David Fowler Johnson, in his Texas Fiduciary Litigator Blog, discusses LaPree v. LaPree, No. 03-20-00465-CV, 2022 Tex. App. LEXIS 1325 (Tex. App.—Austin February 24, 2022, no pet. history).
In LaPree v. LaPree, a wife had three trusts where she was the primary beneficiary. No. 03-20-00465-CV, 2022 Tex. App. LEXIS 1325 (Tex. App.—Austin February 24, 2022, no pet. history). Upon attaining the age of thirty two, the trusts terminated and the trustee transferred the assets to the wife. The husband and wife then created a revocable trust. They were both named trustors and co-trustees. They signed an accompanying revocable trust agreement, which included the following statement: “At the time this Agreement is signed, TRUSTORS contemplate that all of their assets that will be transferred to the Trust will be community property.” It also contained the following provision in paragraph 18.2: “[A]n individual TRUSTOR, without joinder of the other TRUSTOR, can modify or revoke this Agreement in writing during the TRUSTORS’ joint lifetimes while that individual TRUSTOR is not disabled with respect to any separate property of that individual TRUSTOR held as an asset of the Trust and such individual TRUSTOR may terminate this Agreement in whole or in part with respect to such separate property by written notice delivered to the TRUSTEE.” The wife then transferred all of the assets into the new trust. She then later filed for divorce, and she took the position that the assets were her separate property. The husband alleged that the new trust’s assets were community. The trial court ruled for the wife, and the husband appealed.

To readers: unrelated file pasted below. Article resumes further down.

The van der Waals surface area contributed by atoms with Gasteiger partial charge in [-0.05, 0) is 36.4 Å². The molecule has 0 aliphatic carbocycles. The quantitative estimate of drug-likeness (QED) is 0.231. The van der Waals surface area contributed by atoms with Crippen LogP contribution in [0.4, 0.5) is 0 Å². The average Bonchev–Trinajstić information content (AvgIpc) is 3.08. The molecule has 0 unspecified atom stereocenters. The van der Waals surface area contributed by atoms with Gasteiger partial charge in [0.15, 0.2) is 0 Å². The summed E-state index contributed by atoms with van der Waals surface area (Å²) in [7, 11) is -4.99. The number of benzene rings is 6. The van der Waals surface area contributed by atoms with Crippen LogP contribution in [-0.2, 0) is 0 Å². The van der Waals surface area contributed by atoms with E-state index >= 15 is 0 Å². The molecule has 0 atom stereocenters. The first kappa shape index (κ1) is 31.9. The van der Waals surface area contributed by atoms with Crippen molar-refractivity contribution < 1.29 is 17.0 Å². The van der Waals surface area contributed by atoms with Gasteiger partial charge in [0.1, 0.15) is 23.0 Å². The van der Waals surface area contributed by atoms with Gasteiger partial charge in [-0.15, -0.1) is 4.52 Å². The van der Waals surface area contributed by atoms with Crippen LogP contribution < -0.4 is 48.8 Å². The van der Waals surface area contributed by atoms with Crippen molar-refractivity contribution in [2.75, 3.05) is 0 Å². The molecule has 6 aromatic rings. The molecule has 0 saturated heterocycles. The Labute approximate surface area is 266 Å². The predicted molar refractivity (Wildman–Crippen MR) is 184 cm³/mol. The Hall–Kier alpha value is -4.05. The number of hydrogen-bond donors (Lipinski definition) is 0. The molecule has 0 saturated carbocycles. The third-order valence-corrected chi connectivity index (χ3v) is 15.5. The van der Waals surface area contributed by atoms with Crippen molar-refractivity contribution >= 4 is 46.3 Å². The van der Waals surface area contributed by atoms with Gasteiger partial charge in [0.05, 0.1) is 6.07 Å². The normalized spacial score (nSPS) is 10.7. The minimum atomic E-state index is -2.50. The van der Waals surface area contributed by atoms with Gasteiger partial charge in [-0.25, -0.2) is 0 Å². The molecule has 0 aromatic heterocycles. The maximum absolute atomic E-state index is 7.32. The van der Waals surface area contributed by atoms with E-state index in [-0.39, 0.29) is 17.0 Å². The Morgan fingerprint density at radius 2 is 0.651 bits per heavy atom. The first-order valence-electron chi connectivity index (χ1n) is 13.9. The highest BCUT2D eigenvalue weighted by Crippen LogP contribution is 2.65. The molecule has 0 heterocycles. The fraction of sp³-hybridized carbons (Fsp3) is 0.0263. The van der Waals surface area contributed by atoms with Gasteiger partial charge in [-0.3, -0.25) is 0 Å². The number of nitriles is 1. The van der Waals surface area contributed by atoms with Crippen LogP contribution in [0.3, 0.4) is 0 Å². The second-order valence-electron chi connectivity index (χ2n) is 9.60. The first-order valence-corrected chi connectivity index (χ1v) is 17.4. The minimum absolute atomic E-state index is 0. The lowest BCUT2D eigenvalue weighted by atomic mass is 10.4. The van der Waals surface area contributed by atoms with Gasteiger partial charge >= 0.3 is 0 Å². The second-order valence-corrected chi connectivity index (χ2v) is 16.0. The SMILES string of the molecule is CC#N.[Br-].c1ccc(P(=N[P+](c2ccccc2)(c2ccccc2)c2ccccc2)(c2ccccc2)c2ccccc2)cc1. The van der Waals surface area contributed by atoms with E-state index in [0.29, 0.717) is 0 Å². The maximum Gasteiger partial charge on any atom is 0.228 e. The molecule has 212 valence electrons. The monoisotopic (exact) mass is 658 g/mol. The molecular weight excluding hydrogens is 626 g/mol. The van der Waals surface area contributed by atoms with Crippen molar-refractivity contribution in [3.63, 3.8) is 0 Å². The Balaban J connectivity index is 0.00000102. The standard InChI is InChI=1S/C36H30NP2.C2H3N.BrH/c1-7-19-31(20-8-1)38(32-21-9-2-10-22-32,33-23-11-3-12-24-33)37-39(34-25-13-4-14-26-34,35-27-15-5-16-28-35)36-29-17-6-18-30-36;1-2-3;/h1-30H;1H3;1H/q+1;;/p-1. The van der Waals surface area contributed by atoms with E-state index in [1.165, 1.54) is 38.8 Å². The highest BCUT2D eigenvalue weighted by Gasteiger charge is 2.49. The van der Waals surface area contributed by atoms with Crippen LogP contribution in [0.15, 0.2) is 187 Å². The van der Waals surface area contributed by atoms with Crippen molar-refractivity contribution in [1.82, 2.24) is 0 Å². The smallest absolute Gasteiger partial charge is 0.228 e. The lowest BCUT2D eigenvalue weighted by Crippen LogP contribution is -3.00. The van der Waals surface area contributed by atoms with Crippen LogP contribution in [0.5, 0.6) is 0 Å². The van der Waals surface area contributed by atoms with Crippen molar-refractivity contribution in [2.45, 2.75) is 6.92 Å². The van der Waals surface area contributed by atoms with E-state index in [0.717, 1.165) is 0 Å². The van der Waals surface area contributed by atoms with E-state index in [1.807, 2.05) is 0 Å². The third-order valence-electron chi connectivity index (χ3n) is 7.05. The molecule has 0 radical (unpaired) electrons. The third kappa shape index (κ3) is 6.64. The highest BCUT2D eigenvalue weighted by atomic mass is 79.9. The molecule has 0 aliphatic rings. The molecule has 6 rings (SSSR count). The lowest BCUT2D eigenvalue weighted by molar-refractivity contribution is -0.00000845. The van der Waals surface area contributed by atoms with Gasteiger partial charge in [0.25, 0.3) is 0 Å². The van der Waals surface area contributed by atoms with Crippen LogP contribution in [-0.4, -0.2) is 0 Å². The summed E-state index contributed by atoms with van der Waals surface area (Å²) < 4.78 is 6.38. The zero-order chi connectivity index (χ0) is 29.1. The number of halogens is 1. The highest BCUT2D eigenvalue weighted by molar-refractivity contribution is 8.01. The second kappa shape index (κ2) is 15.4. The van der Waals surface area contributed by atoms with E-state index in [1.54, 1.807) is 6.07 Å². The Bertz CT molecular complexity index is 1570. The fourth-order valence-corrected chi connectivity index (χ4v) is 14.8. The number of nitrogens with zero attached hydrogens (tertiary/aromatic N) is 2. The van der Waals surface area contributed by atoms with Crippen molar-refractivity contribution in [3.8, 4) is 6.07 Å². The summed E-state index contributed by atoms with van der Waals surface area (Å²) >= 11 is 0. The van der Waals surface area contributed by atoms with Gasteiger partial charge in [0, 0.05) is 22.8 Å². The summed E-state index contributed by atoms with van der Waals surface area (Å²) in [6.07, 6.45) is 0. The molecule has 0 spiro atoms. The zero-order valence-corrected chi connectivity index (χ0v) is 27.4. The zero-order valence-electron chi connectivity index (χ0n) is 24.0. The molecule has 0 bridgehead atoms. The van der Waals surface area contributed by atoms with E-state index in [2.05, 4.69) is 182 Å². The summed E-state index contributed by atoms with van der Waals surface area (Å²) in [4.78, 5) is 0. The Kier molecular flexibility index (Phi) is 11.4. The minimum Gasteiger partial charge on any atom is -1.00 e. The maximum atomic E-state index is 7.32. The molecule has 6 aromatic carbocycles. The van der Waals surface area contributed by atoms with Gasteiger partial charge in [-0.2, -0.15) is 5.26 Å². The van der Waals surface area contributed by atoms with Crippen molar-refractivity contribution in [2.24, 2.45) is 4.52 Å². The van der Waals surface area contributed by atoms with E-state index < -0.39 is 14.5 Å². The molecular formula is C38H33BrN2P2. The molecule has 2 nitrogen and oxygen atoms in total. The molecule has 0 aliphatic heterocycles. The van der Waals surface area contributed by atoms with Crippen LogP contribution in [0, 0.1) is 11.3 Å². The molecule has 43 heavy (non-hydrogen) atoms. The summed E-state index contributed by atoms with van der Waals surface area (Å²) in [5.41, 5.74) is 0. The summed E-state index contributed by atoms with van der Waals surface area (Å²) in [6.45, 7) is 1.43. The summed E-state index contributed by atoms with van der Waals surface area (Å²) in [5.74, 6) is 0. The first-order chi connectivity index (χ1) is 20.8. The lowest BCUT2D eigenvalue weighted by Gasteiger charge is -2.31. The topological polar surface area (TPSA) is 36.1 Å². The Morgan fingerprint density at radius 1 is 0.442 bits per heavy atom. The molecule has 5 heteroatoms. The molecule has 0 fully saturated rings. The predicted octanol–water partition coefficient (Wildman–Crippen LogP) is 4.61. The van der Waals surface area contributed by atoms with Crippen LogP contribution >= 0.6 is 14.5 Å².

The court of appeals affirmed the trial court’s ruling for the wife, citing Texas Family Code Section 4.203:
Posted by Marin Larkin, Associate Editor, Wealth Strategies Journal.